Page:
Hollywood’s makeup history and the legacy of Max Factor

On this night of the MET GALA in New York, I say NYC has the MET, while we have Hollywood. Let’s talk makeup!

If you're a woman (and some men), who doesn't rely on makeup at least once in our lives? As a television news anchor, I'm reliant on it! 

As a student of current events, I was thrilled to learn the history of Max Factor makeup after exploring the Hollywood Museum.  

Max Factor was Tinsel Town's make-up king. The Max Factor building on Highland south of Hollywood Boulevard is now a museum. Donelle Dadigan, who founded the museum, calls it a love letter to Hollywood. The museum has a collection of more than 10,000 items

It was where actors got their glam up until the 1970s. Dadigan gave me a personal tour.  

The specialized and color-coded rooms where were icons got the looks we love. For example, take the redheads room where Lucille Ball got her signature red hair or the "blondes only room where Marilyn Monroe became a blonde."

The brand was founded in 1909 by Factor, a Russian who immigrated to America and transitioned with the film industry as it turned technicolor. Factor created the first lip gloss, pancake make-up, and wand mascara. In its turnover from family to corporate, it was once owned by Proctor and Gamble.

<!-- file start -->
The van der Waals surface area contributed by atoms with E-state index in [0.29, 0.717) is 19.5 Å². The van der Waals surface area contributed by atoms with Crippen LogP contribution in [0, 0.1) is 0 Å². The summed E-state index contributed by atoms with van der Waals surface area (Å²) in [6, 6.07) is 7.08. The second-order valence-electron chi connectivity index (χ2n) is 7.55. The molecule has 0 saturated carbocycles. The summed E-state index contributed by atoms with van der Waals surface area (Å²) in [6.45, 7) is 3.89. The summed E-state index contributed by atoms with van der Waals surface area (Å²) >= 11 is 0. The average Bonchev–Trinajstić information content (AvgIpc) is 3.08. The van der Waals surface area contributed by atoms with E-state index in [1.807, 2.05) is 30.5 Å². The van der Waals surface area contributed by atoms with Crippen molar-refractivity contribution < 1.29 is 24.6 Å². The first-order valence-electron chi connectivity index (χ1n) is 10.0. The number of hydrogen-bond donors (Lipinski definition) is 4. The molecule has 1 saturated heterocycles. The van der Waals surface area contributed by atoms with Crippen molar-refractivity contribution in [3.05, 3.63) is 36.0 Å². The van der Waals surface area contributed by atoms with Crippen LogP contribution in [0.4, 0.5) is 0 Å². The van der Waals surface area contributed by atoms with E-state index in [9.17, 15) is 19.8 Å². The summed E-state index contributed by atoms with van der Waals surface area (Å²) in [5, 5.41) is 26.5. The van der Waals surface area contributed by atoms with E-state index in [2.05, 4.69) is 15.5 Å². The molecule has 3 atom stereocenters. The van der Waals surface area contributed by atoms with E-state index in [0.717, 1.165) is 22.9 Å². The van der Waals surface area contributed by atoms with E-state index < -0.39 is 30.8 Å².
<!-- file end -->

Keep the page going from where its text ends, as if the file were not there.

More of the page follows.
Max Factor is now owned by Coty beauty brand. Its famous face is actress Priyanka Chopra Jonas and is most often sold online.

My interest in all this came in February at the museum’s costume exhibit for Black History Month. I'd learned a Brazilian cousin on my father's side was in an Oscar winning film from the golden era. The late Lea Garcia was a legend in Brazil. Her breakout role was in Black Orpheus that won the 1960 Oscar for best foreign film.

Dadigan says it was Factor who also created the looks for Black actors, like Lena Horne and Sidney Poitier.

To create a look today we use highlighter and shadow and contouring. Factor had a tool that looked like something out of an old science fiction movie to design the perfect face and correct the so-called flaws. It's called beauty calibrator! Dadigan says everyone wants to know about the beauty calibrator. 

"There's one in existence," Dadigan said.

It's at the Hollywood Museum and it is open to public. Those interested can click here for more information on getting tickets.